October 1997

If Age 69, 70, or 71, Must
Convert RRSP by Dec. 31

© Talbot Stevens

One of the other attacks on RRSPs in the 1996 federal budget, aside from the introduction of the Seniors Benefit, is that RRSPs are no longer allowed to grow tax-deferred until age 71. They must now be collapsed by the end of the year that you turn 69.

This potentially hurts RRSP savers in two ways. Those who have earned income at this age, or unused RRSP contribution room, have lost two years of RRSP contributions.

More importantly, everyone loses two years of tax-deferred growth of their RRSP.

1997 is the transition year, where anyone who is either age 69, 70, or 71 must collapse their RRSPs by December 31.

This means that this year, approximately three times as many seniors will have to make a major, once-in-a-lifetime decision on what to do with their RRSPs.

A recent Scotiabank/Angus Reid study revealed that 30% of RRSP investors aged 50 to 70 — about 400,000 Canadians, were not aware of the change.

If you know of anyone aged 69 through 71 with RRSPs, don't forget to “Help a Friend” and make sure they are aware that they must convert their RRSPs by the end of the year.

If they don't, they will have unknowingly made the worst of the three possible RRSP termination options: cashing out the entire RRSP in a lump sum.

This is generally the worst option because the entire RRSP value will be added on top of your income, perhaps losing more than half of it to Revenue Canada.

The other two basic RRSP termination options are to purchase an annuity or to convert to a RRIF (Registered Retirement Income Fund). Any combination of these is also possible.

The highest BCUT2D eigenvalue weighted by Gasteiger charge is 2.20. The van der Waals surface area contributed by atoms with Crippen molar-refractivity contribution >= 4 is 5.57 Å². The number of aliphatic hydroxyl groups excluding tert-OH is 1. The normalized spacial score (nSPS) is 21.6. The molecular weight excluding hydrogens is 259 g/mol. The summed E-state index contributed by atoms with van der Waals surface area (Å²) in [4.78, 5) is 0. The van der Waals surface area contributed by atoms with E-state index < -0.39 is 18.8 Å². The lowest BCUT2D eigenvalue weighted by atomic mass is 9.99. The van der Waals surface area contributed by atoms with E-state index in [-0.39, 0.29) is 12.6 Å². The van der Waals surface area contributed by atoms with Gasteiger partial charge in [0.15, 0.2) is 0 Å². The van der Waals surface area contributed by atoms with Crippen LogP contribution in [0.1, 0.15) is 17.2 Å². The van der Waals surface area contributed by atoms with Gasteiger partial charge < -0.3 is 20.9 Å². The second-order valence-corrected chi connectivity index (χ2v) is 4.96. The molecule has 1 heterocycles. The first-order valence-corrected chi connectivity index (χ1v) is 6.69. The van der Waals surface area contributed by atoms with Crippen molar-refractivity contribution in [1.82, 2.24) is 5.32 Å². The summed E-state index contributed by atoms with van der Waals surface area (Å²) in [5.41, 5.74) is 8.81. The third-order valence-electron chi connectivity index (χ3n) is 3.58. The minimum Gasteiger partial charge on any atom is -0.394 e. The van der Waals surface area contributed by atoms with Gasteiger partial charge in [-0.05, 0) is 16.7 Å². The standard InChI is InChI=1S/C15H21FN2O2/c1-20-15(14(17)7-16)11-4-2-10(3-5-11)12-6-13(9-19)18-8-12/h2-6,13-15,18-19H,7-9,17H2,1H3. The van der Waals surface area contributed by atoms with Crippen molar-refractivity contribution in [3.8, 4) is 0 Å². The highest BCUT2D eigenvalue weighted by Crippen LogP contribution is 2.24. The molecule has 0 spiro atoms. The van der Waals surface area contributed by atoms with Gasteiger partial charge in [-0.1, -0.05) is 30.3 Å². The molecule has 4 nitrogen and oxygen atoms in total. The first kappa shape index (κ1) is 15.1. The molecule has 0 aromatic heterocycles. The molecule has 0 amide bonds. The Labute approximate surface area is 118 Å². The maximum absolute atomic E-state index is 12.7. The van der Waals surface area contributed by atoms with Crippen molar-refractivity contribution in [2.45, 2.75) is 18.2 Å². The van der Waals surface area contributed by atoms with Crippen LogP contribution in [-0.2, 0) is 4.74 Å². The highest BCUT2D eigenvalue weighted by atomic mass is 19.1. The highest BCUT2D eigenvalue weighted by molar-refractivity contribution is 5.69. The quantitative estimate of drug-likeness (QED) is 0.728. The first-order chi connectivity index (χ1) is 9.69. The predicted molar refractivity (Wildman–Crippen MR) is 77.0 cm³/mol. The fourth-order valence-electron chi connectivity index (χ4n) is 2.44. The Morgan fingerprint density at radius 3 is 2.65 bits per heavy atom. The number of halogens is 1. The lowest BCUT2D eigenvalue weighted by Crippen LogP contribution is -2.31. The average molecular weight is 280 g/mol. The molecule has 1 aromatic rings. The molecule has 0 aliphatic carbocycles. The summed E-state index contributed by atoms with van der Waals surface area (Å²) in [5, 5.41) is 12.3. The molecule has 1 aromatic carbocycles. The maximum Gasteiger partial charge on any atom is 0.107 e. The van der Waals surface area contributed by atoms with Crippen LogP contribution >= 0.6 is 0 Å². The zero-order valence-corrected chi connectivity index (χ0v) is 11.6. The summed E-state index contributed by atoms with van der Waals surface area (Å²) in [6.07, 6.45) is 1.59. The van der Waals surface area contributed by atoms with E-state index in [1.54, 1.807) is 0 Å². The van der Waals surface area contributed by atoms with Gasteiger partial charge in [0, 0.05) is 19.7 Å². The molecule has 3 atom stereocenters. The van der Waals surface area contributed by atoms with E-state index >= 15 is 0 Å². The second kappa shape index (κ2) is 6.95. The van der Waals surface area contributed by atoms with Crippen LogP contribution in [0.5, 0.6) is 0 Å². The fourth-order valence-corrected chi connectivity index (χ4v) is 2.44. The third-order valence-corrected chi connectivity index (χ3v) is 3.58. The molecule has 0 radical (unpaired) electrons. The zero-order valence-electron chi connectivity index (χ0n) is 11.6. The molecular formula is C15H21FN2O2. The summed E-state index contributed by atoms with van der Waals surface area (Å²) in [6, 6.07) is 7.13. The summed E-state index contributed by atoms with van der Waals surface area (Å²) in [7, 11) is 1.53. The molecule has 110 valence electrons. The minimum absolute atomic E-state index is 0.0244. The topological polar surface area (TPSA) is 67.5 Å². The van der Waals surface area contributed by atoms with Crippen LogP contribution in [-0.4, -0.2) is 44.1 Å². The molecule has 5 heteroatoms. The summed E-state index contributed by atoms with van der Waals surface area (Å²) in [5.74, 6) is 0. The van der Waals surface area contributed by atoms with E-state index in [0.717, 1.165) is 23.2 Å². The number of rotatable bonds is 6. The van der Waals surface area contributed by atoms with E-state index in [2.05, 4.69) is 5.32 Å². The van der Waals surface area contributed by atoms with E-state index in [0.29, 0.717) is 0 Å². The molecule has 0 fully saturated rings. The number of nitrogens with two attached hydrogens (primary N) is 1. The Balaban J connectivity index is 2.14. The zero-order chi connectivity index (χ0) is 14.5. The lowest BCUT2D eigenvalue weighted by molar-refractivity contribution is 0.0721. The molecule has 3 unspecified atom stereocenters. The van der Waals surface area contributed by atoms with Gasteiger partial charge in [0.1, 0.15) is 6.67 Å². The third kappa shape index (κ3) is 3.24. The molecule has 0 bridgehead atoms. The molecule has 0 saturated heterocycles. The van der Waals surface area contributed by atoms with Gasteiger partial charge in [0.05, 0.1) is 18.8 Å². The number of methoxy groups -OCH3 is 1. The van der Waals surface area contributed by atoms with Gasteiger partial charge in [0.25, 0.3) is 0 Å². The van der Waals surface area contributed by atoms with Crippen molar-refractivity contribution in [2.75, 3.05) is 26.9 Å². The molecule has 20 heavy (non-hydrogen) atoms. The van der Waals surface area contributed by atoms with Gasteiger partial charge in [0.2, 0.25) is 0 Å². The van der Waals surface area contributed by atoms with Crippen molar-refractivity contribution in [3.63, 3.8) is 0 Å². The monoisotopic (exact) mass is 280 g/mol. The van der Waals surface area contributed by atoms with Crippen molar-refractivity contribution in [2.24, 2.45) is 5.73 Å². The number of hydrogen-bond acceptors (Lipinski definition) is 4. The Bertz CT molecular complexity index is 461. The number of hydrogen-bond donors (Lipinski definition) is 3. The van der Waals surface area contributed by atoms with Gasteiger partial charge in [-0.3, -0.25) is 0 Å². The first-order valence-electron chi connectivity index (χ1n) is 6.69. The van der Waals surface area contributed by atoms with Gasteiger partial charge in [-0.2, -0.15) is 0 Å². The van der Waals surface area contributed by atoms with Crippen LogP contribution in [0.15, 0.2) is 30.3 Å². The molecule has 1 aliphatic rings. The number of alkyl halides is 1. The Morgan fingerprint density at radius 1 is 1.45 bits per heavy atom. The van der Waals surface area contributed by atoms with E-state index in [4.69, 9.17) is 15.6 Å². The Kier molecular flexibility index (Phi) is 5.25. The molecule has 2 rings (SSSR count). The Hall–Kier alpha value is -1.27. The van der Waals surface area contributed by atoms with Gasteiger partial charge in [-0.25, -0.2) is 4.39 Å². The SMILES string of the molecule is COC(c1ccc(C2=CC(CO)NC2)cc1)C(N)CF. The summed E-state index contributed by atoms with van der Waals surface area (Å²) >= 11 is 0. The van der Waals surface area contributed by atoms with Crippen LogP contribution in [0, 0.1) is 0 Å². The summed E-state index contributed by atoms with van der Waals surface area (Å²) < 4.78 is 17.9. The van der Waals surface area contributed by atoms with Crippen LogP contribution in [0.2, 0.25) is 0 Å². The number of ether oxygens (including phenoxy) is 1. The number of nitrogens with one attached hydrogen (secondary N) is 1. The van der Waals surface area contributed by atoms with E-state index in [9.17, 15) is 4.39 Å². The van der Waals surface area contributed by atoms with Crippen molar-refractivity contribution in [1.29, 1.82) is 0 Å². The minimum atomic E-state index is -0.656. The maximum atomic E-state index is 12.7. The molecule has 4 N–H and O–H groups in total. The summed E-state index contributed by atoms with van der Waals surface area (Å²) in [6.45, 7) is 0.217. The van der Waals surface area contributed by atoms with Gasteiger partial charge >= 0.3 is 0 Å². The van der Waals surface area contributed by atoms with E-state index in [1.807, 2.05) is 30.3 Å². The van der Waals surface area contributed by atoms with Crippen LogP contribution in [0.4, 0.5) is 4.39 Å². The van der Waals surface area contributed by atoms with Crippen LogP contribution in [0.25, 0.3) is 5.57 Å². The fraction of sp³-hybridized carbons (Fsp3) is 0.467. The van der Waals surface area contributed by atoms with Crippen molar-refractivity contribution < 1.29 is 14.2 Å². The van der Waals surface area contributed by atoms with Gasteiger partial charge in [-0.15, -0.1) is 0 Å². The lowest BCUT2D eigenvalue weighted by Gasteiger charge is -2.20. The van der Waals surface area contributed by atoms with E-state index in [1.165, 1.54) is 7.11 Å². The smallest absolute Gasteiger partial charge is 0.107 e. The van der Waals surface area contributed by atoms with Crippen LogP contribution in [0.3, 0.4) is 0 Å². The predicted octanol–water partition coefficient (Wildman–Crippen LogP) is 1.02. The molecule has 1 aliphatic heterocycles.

The second option is to purchase one or more annuities. Buying an annuity is essentially exchanging a lump sum of money for ongoing monthly income for a fixed number of years, or for the rest of your life.

Some of the advantages of annuities are that they provide a guaranteed income for life, if you choose, and once you've made the decision, require no investment effort or expertise. Disadvantages include total loss of flexibility and control over your investments, no opportunity to invest for growth, and generally little, if any, money is left over for the estate. Annuities are less popular these days because they are based on interest rates that are well below average historical levels.

Generally, the best RRSP termination option is to simply convert it into a RRIF. This is essentially a continuation of an RRSP with all of the same flexibility and investment options. RRIFs also allow all money left over when you die to be passed to the estate, after paying taxes.

Before you make this once-in-a-lifetime decision on how to terminate your RRSP, make sure you see your trusted advisor to fully understand the options that are best for your specific situation.

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